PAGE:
Policy

Brief

Somewhere between 2.1 and 2.5 billion humans currently own a smartphone. While early models were released as early as 1992, the first iPhone (a good line-in-the-sand for widespread adoption of the technology) was released in 2007. In a little over a decade, these machines have become ubiquitous throughout the world. In the USA, around 70% of adults have smartphones.

What about children? Research suggests 22% of young children, 60% of tweens, and 84% of teenagers currently use a smartphone.

While these devices provide unparalleled access to information, their impact on the mind is barely understood. Researchers are just beginning to look at the impact focusing on a screen all day has on human development, and the conclusions are devastating.

There has been an unprecedented surge in depression, anxiety, and suicide, and a marked decrease in sociability. Teenagers are spending more time worrying about whether their online acquaintances like their recent post than they are in person with their friends hanging out and developing social skills. The average teenager spends Friday nights at home, interacting with a machine, instead of out with friends at a game or event.

Those who have worked within the industry describe the work they’ve done in stark terms. Often relating apps to slot machines, they say that the smartest minds of a generation are spending their time getting teenagers to click on ads and obsess over social media posts to see how many acquaintances respond or react to their posts.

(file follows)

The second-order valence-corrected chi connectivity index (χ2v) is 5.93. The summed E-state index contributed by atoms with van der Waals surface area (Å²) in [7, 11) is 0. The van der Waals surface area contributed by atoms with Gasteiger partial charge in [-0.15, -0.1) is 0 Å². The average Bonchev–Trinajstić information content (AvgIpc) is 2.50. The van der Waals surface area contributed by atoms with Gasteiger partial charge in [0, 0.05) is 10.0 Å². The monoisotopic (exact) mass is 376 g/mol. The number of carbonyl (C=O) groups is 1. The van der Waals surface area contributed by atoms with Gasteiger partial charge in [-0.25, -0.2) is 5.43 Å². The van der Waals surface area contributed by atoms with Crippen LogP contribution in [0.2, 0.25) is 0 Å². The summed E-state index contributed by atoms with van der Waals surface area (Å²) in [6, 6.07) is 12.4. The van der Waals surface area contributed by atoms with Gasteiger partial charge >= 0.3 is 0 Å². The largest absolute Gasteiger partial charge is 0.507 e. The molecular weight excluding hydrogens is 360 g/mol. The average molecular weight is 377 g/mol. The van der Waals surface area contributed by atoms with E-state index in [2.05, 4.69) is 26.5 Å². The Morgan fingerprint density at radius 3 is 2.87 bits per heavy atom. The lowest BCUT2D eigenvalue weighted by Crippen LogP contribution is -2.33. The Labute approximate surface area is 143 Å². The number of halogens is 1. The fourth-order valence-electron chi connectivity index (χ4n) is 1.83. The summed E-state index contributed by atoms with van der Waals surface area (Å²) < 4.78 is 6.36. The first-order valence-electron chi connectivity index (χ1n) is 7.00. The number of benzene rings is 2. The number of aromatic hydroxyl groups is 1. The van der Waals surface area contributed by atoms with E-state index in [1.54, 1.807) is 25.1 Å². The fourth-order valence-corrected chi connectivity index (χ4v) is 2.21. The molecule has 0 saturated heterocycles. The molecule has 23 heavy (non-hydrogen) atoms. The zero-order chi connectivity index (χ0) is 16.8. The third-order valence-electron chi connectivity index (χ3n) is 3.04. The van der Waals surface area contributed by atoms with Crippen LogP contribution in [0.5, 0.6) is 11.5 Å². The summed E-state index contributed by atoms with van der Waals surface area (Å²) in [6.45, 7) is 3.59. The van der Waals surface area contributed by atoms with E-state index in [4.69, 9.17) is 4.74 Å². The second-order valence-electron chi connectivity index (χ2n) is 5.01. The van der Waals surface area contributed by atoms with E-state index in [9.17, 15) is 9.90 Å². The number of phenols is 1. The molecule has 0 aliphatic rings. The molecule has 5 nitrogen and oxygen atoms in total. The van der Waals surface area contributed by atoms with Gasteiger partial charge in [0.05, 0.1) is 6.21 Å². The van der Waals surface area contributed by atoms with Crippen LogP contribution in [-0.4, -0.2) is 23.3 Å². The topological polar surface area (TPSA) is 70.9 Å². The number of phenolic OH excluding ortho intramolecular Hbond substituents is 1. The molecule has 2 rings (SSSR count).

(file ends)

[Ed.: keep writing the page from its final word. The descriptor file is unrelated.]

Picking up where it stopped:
In short, many experts are worrying that the widespread adoption of a poorly understood technology have destroyed the psyches of a generation.

 

Smartphones are turning our kids into anxious and depressed zombies. Parents can’t compete – we need to help people take control and make smartphone use healthy and productive. Asking technology companies to regulate themselves is unfeasible – they will always want to maximize engagement regardless of the social impact. Government must provide guardrails to keep technology from corroding our mental and emotional well-being, particularly for young people. I love my smartphone too but we need to get a grip on the impact of this technology for the sake of our children.
— Andrew

 

Problems to be Solved

  • New technologies are developing and being adopted throughout society faster than we can understand their repercussions
  • Smartphones are having an untold impact on our children that will affect them throughout their lifetimes
Goals
  • Work to understand emerging technologies impact on human health and behavior
  • Find a way to promote responsible smartphone usage, both within the industry and within the users
Guiding Principles
  • Health
  • Safety

 

As President, I will…

  • Create a Department of the Attention Economy that focuses specifically on smartphones and social media, gaming and chat apps and how to responsibly design and use them, including age restrictions and guidelines.  
  • Create a “best practices” design philosophy for the industry to minimize the antisocial impacts of these technologies on children who are using them.  Ask Tristan Harris to lead.  
  • Direct the Department to investigate the regulation of certain companies and apps.  Many of these companies essentially function as public utilities and news sources – we used to regulate broadcast networks and newspapers and phone companies. We need to do the same thing to Facebook, Twitter, Snap and other companies now that they are the primary ways people both receive information and communicate with each other.